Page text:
"The declining MDD trend was again present in data from the 1997 National Survey of Mental Health and Wellbeing of Adults (NSMHWB) of Australia, which reported that prevalence of all affective disorders decreased from 7.3% in ages 45–54, 6.9% in ages 55–64, to 2.4% in ages ≥65 (McLennan 1997). Finally, in a study of nearly 6,000 Finnish adults, which used the Short Form of the University of Michigan version of the Composite International Diagnostic Interview to classify 12-month prevalence of MDEs, there was no declining trend with age (Lindeman et al. 2000). Rather, women between the ages of 45 and 54 had a higher 12-month prevalence rate (13.6%) than the older age cohorts of 55–64 (8.6%) and 65–75 (8.4%) (Lindeman et al. 2000). "
[Show abstract][Hide abstract] ABSTRACT: Frequently, we think of service delivery in an abstract way, as if human emotions and human life experiences play little if
any role in the “delivery” of services. The words themselves give rise to images of help being sent through a mail slot or
dropped down the chimney like the legendary stork carrying a new baby. But clearly that is a rationalization we use, perhaps
to protect our discourse from the messiness of all-too-human emotions.
A Public Health Perspective of Women’s Mental Health, Edited by M. Becker and B. Levin, 12/2010: pages 295-311; Springer.
"At age 12, the sexes do not differ in their endorsement of depressive symptoms, but by age 14 girls report higher levels of symptoms, a difference that persists to age 17. Again, without later data we cannot know whether boys " catch up " with girls in terms of depressive symptoms, but evidence from other studies would suggest that these sex differences persist throughout adulthood (Lindeman et al. 2000). This persistence could be partially attributable to continued relevance of environmental influences experienced during adolescence; to environmental factors that only become relevant in early adulthood; and/or to later genetic innovation. "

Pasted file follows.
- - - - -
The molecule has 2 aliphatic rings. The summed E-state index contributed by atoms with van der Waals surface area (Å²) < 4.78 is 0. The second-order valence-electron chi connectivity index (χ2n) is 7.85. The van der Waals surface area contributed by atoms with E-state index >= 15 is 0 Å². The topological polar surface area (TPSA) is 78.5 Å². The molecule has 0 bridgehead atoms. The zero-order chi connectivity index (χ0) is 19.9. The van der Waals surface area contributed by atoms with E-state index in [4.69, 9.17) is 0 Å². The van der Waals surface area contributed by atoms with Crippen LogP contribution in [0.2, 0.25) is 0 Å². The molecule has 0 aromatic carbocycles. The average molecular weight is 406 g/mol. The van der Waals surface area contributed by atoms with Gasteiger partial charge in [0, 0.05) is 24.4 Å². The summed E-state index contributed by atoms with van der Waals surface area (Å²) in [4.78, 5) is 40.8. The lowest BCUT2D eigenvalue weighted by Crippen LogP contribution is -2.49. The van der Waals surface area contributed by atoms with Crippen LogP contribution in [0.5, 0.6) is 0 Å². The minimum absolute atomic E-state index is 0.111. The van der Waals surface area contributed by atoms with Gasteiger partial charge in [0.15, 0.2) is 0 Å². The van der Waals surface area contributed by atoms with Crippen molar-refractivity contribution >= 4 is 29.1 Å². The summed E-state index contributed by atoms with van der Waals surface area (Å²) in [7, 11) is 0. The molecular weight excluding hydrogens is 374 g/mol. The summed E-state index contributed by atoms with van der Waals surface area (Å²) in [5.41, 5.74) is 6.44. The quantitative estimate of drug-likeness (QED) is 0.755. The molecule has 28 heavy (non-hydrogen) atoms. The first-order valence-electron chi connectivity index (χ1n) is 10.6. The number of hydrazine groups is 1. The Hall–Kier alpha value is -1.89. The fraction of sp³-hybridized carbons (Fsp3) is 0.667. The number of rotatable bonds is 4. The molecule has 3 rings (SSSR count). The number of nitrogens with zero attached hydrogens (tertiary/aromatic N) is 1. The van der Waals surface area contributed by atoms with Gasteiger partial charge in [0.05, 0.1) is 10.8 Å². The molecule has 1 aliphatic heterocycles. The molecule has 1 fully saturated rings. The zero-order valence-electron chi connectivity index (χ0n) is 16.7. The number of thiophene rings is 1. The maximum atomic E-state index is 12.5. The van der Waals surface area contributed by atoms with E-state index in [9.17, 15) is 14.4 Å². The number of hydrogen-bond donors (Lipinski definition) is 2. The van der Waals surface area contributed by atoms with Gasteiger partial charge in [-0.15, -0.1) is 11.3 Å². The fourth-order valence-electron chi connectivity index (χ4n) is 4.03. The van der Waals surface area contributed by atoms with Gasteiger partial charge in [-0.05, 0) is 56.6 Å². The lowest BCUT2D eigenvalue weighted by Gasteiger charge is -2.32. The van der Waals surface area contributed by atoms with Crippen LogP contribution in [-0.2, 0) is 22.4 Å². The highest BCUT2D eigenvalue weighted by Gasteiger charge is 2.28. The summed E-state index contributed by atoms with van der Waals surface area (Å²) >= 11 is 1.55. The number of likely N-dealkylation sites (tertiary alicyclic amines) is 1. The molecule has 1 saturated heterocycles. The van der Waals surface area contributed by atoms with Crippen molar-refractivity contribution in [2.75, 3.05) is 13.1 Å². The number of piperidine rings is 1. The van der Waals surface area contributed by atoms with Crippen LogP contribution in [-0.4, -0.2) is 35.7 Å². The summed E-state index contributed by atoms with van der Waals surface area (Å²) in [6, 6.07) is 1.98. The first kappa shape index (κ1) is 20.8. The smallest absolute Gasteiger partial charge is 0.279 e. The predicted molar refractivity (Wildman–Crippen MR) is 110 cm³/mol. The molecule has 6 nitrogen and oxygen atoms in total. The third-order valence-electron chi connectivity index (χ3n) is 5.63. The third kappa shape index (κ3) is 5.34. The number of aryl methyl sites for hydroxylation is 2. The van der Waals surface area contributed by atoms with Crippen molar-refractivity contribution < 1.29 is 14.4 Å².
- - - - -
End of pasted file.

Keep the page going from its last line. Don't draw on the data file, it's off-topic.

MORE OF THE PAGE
[Show abstract][Hide abstract] ABSTRACT: Prevalence differences in depressive symptoms between the sexes typically emerge in adolescence, with symptoms more prevalent among girls. Some evidence suggests that variation in onset and progression of puberty might contribute to these differences. This study used a genetically informative, longitudinal (assessed at ages 12, 14, and 17) sample of Finnish adolescent twins (N = 1214, 51.6% female) to test whether etiological influences on depressive symptoms differ as a function of pubertal status. These tests were conducted separately by sex, and explored longitudinal relationships. Results indicated that pubertal development moderates environmental influences on depressive symptoms. These factors are more important on age 14 depressive symptoms among more developed girls relative to their less developed peers, but decrease in influence on age 17 depressive symptoms. The same effects are observed in boys, but are delayed, paralleling the delay in pubertal development in boys compared to girls. Thus, the importance of environmental influences on depressive symptoms during adolescence changes as a function of pubertal development, and the timing of this effect differs across the sexes.
Journal of Youth and Adolescence 12/2010; 40(10):1383-93. DOI:10.1007/s10964-010-9617-3 · 2.72 Impact Factor
Data provided are for informational purposes only. Although carefully collected, accuracy cannot be guaranteed. The impact factor represents a rough estimation of the journal's impact factor and does not reflect the actual current impact factor. Publisher conditions are provided by RoMEO. Differing provisions from the publisher's actual policy or licence agreement may be applicable.